What’s Your Small Business Superpower?

Many small business owners act as if they have a superpower. Do you? And is it hindering your business growth?

Do you have your very own small business "superpower"? And if so, is it really helping you attract clients or make sales?

You know the old conversation starter, "If you could have one Superhero power, what would it be?" Always a fun and revealing way to get interesting insight into strangers, friends and acquaintances, right?

Now, I doubt entrepreneurs get asked this in the context of their small business, but many function as though they do have a superpower. And from my experience that special power is typically NOT helping them grow their business. Let me give you a few classic examples…

Mind Reading

Do you know exactly what your customers need?

Can you say, for sure, that your clients do or don’t engage in certain behaviors (like reading emails or ebooks, watching videos, or listening to audios)?

Or that your prospects simply won’t pay more than $X?

Have you?

If you answered yes, and you’ve never conducted a customer survey or are not continuously asking your clients questions about their challenges, your mind reading powers are probably letting you down.

That’s because we humans tend to assume everyone is like us…If you hate reading long sales letters, you assume they do too. If you don’t like listening to audio, you assume they don’t either. And we all know what happens when you ass-u-me something.

It’s much better, and more effective, to simply ask. Ask in person, on the phone, in an evaluation, or via email using a handy service like If you use email, be sure to offer an incentive for participating and keep it short and sweet.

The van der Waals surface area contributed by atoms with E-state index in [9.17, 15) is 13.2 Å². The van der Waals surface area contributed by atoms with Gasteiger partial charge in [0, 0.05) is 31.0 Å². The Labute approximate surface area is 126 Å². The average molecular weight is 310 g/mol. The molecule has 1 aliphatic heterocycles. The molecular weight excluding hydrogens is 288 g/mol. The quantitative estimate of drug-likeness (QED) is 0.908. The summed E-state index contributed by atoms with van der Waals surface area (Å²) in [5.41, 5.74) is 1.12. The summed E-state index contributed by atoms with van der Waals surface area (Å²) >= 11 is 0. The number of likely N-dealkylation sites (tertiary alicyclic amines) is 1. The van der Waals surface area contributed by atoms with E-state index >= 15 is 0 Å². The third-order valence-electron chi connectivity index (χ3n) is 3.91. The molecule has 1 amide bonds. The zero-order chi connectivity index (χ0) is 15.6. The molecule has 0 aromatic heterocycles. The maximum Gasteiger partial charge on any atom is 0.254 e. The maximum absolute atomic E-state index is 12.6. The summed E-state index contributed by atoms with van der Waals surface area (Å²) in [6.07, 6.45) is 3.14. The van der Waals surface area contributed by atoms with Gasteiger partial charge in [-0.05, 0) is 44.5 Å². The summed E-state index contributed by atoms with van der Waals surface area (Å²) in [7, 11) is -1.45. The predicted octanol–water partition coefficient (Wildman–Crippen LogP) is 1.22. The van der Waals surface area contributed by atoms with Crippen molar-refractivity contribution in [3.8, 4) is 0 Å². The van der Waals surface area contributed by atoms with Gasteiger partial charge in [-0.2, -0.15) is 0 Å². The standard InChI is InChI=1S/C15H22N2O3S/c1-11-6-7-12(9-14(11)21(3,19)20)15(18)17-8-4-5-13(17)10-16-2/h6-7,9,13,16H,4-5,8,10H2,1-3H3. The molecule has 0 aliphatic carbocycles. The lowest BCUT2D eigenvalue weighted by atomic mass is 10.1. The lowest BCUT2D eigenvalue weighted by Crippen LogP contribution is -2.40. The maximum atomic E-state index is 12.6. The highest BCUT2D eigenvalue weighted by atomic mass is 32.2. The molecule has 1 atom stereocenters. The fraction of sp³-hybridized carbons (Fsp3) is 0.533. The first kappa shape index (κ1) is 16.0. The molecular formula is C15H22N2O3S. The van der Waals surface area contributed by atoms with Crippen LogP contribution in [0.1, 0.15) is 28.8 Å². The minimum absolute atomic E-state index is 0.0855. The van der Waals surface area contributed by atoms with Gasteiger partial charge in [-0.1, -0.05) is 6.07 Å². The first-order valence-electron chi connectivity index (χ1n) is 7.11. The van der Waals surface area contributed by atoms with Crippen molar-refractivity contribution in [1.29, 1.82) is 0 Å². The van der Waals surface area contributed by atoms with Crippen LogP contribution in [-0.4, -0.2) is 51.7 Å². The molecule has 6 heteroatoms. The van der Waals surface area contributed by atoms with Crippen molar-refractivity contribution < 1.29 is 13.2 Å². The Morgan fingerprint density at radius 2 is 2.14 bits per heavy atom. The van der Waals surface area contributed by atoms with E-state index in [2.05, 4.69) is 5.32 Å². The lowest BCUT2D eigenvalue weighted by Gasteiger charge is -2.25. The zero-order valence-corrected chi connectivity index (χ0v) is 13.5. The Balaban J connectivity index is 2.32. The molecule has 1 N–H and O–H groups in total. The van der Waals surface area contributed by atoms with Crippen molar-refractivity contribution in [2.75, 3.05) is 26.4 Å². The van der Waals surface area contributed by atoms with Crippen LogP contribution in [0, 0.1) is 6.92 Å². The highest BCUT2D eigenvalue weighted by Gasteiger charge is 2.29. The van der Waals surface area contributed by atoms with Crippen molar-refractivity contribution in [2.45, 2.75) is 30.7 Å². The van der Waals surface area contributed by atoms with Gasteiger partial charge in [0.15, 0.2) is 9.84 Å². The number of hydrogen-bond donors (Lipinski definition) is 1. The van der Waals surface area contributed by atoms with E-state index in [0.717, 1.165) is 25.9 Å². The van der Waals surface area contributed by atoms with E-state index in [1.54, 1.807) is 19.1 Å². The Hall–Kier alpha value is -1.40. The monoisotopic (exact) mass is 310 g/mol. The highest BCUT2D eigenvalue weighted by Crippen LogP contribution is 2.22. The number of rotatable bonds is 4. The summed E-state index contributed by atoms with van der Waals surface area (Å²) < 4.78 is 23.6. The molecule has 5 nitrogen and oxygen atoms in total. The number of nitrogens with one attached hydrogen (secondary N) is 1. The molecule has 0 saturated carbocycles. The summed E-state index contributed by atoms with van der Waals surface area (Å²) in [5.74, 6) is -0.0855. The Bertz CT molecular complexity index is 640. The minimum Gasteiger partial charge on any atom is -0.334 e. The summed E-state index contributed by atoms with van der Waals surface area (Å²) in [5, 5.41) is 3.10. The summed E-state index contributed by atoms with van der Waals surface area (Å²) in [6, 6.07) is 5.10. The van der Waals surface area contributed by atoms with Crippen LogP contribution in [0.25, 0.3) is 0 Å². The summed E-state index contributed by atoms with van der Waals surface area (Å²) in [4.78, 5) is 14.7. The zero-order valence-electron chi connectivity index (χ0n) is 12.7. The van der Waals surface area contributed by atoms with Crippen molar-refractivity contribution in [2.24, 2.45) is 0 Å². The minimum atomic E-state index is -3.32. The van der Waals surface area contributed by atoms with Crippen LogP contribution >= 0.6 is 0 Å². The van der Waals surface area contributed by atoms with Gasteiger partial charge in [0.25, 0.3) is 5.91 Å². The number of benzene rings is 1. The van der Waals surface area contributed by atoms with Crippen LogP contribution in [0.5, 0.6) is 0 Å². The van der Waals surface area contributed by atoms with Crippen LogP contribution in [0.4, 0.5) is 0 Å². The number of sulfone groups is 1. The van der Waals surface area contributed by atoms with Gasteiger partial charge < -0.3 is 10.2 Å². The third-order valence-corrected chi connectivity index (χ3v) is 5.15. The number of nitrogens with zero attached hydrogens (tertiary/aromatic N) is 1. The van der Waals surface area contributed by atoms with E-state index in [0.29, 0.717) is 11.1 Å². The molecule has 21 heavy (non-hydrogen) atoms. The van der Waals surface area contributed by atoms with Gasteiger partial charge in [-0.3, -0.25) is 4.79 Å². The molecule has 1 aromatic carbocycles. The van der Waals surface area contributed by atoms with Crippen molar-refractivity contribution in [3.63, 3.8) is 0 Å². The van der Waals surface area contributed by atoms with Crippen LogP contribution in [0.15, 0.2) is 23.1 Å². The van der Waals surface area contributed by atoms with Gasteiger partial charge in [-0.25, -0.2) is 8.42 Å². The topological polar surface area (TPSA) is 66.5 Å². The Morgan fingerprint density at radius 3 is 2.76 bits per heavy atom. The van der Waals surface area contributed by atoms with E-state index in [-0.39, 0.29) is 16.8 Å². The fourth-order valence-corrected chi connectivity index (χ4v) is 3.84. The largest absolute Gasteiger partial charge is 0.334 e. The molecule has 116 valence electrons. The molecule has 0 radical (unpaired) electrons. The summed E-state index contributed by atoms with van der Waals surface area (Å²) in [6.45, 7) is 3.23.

The Ability to Disappear

Do you go to networking meetings, get a fistful of cards, then never make time to follow up?

Do you typically send clients just that one, obligatory, thank you or holiday card (if that)?

Do you talk to prospects, then fail to get back in touch?

If so, then you clearly have the power to disappear. Because when you’re competing against a thousand things for people’s attention, out of sight is out of mind.

To stay top of mind you need processes for following up and keeping in touch regularly. That way when they’re ready to buy your prospects think of you first.

Super Stretch Arms

Are you trying to sell to your products or services to everyone under the sun?

If you believe your target market is really broad, like moms, men, or anyone with money, you’re reaching too far. It’s extremely expensive to try to reach an audience that broad. Plus you have to make all your messaging so generic, you won’t end up connecting with anyone.

Instead, hone in on one person who has a serious pain or problem you can solve, and is willing, likely and able to buy what you’re selling. Find and speak just to them about how you can help and soon you’ll have all the business you can handle.

Shape Changing

Do you offer multiple, totally unrelated products and services?

I regularly run across people at networking meetings trying to promote multiple products or services in one, 30-second elevator speech (Like: screenprinter, real estate agent and dog trainer).

Do this and people won’t remember what you’re really good at. Plus you’ll seem like a jack-of-all-trades, master-of-none.

You need to focus solely on the one thing people most want—at least up front. Combine that with messaging meant to catch the ear of your ideal client and your chances of success go way, way up.

The Power to Save Everyone in Distress

Do you charge less than you could so more people can take advantage of your services?

Do you regularly give deep discounts so you can get more customers?

If so, you’re doing yourself and your clients a big disservice. First, because they won’t value what you do. Second, because if you don’t make enough to pay your bills, you’ll soon be out of business and unable to help anyone.

So charge what you’re worth. If you want or need to discount your fees, be sure to reduce the scope of your work as well. In other words, if they’re going to pay less, they should expect to get less for their money.

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